How health plans should communicate with members about COVID-19

The three C's of coronavirus communications

You are probably receiving “how we’re responding to COVID-19” emails from every organization you have ever given your email address to. Your members are also receiving this barrage of communication.

During this stressful time, it is more important than ever to make sure plan communications about coronavirus are clear, credible, and comprehensive so members see your messages in the flood of information they’re receiving.

Clear

Plans are making their materials as clear as possible by including FAQs, creating a single landing page for all coronavirus updates, and making resources easy to find on their website.

Plans must make the wording equally clear. For example, “Check for in-network telemedicine providers in your plan portal” could be “Click here to see a doctor virtually” or “If I’m on a HDHP, what will be my cost-sharing for a coronavirus diagnostic test?” could be “Is my coronavirus test covered?”

Blue Cross Blue Shield of North Carolina has an option at the top of their coronavirus materials that members can click to have all the information translated into Spanish.

Blue Shield of California features three key top-of-mind issues for members on their home page: information on coronavirus, virtual visit access, and how to enroll in insurance. It is especially effective because the member doesn’t need to log in to the portal or even scroll down to see all of these options.

Oscar Health has a coronavirus risk assessment pop-up on their website to triage members and non-members based on their symptoms. Oscar is then able to recommend only the resources most relevant to the respondent.

Washington State Health Care Authority created a simple one-pager with frequently asked questions tailored to just Medicaid (Apple Health) members. It includes phone numbers for all the managed care plans that a Medicaid member in Washington could have.

Credible

Plans (especially provider-sponsored plans) recognize that they are not the most trusted source for clinical information so they are leaning on their providers’ clinical instead.

Geisinger Health Plan allows members to sign up for subsequent coronavirus updates with provider-backed clinical information. Members who want more frequent emails from their health plan can self-select into the program. As a bonus, Geisinger now has accurate member email addresses.

Kaiser Permanente strengthens their brand not only as an integrated network but also as a community partner when they contribute $1 million to 10 public health organizations and collaborate with the CDC Foundation.

Sharp Health Plan shares infographics and videos on coronavirus to provide a variety of mediums that members can engage with. They save both time and energy, while also increasing credibility, by including videos from other organizations (like the CDC).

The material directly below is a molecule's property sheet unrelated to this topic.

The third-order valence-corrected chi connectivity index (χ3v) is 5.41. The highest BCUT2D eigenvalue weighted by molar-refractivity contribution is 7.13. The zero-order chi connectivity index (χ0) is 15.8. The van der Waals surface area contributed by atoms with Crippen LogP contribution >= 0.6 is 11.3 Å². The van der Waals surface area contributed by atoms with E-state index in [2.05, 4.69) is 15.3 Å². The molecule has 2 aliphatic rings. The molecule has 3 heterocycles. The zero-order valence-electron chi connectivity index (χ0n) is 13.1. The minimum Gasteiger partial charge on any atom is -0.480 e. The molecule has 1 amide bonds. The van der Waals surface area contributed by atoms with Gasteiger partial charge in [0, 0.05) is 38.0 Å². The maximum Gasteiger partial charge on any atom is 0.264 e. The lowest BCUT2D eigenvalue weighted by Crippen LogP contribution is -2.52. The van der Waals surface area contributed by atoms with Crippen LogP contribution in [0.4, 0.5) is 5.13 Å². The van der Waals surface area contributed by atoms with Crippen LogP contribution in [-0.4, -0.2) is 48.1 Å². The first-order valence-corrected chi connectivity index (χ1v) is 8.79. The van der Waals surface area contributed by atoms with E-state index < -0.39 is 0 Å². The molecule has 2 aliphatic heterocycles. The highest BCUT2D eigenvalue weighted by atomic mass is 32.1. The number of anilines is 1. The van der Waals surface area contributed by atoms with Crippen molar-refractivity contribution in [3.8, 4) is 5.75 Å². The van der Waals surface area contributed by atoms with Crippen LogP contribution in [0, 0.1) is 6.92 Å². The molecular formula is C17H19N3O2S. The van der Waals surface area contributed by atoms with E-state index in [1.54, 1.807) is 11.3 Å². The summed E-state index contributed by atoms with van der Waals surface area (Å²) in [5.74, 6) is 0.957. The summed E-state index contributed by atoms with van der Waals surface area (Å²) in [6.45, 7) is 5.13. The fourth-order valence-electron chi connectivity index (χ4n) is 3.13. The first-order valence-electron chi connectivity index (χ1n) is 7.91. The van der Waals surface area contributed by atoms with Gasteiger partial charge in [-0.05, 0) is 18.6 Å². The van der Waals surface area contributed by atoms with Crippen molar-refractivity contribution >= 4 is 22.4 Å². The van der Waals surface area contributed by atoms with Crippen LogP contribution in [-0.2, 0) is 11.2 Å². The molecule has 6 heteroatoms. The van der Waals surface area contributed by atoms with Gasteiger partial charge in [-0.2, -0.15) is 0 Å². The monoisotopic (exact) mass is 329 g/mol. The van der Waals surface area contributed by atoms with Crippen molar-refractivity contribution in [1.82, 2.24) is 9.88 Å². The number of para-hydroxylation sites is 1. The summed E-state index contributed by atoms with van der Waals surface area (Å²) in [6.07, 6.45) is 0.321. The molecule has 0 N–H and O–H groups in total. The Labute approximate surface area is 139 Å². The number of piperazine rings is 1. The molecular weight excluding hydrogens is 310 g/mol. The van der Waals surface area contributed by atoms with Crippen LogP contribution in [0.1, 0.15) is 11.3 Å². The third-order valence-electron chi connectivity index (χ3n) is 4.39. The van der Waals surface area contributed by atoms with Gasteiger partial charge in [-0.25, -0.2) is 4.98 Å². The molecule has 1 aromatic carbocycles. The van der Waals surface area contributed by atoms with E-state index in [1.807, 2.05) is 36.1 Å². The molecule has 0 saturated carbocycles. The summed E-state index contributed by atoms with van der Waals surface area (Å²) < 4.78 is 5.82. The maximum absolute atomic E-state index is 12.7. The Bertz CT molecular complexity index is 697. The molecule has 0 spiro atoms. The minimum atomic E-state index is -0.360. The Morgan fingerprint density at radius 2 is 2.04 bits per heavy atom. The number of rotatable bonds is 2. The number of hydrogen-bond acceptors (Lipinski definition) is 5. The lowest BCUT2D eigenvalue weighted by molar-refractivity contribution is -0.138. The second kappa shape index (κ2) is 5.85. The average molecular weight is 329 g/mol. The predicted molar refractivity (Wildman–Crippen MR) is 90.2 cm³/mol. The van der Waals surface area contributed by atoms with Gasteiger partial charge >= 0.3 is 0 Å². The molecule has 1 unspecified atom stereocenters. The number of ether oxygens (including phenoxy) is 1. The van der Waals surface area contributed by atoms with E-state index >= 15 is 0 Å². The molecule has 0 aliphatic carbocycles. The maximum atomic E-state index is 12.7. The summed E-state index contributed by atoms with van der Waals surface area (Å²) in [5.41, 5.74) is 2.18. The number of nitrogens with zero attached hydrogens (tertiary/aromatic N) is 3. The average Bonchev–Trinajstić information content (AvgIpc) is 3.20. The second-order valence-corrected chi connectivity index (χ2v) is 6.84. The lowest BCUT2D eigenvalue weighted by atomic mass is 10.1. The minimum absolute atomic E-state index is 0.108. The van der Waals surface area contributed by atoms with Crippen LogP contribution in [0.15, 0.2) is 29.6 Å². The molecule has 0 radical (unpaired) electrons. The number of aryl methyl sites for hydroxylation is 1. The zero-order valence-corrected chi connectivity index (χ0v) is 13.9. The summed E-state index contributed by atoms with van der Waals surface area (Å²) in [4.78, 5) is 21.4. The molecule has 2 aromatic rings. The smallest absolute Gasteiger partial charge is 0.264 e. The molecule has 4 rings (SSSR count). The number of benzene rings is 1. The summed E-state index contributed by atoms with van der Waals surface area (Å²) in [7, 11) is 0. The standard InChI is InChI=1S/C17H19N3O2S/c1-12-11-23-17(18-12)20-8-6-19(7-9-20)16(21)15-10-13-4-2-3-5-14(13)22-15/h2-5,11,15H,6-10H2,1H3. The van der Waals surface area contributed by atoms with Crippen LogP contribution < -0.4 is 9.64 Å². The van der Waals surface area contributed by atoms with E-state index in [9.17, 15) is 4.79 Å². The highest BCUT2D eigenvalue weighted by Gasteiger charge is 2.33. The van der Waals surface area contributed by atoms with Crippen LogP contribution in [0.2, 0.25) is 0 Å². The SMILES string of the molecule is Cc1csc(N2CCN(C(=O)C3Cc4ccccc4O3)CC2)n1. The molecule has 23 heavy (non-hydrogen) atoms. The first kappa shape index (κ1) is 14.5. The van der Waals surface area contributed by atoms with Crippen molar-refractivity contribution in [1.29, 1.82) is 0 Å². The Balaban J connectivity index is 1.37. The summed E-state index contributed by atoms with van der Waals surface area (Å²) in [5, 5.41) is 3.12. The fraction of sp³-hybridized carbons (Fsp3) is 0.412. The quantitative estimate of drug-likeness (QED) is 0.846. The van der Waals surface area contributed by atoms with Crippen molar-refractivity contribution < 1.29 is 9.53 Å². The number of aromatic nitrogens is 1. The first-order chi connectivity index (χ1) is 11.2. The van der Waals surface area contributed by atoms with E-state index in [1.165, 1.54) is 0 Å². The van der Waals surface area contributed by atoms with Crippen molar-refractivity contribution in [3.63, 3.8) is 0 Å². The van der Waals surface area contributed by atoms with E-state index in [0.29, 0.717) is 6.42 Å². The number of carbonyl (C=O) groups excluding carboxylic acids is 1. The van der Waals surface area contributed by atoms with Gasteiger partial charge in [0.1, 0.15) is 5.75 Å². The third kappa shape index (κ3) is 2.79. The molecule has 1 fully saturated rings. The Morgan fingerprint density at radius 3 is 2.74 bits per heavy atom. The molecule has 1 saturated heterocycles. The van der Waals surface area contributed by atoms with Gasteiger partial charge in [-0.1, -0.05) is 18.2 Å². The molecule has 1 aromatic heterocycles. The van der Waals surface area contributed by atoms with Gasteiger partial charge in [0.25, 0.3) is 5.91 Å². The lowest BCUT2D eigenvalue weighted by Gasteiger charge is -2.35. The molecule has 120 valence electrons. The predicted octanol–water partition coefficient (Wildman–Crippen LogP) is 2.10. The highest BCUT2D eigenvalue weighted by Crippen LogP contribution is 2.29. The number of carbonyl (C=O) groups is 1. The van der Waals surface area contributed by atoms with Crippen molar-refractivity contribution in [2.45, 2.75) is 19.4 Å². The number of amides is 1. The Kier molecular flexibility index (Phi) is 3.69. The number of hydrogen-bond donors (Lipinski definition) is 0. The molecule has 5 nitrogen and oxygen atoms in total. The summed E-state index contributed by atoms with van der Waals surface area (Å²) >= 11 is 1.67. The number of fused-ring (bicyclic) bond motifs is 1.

Comprehensive

The coronavirus pandemic has wide-reaching and long-lasting implications that impact all aspects of their members’ lives; therefore plans can’t address only coronavirus testing and care in their communications. Some plans are offering increased support for behavioral health and social needs due to the coronavirus outbreak.

CareSource is preparing 50,400 meals with The Foodbank, Inc. to be distributed to seniors in need. In doing so, they communicate to Medicare Advantage members that they are willing to support them above and beyond covering tests or prescriptions.

Cigna is creating a second customer service phone line to address the increase in member questions. They are also offering webinars and tools on stress management to help members during this difficult time.

L.A. Care shows that they know and care about their member population by linking to resources for food banks, financial assistance, and unemployment benefits on the same page as all their other coronavirus resources.

Key takeaways for your own communication strategy

As you consider how best to craft your communications to your members and the community, consider the following:

  1. Feature coronavirus front and center. Keep your coronavirus resources on the front page of your website if possible, and definitely not behind a portal log-in, so that the information is accessible for members and the community.

  2. Use many different channels to disseminate information. Beyond informational pages on health plan websites, consider pushing messages through direct email, press releases, YouTube videos, podcasts, and social media posts.

  3. Address the most worrisome member questions. Common FAQs may include:
    1. Who should get tested?
    2. Where can I go to get tested?
    3. Are COVID-19 tests and virtual visits covered?
    4. What’s the best way to protect yourself?
  4. Keep up with increased call volumes. You can support your customer service representatives as they telework or even follow what most airlines are doing now and allow members to submit tickets on your website for anything that is not urgent, and promise to respond by email in the next couple of weeks.

  5. Equip internal staff to deliver consistent messages. For those that will frequently interact with members, provide staff with up-to-date talking points about organizational policies and procedures.


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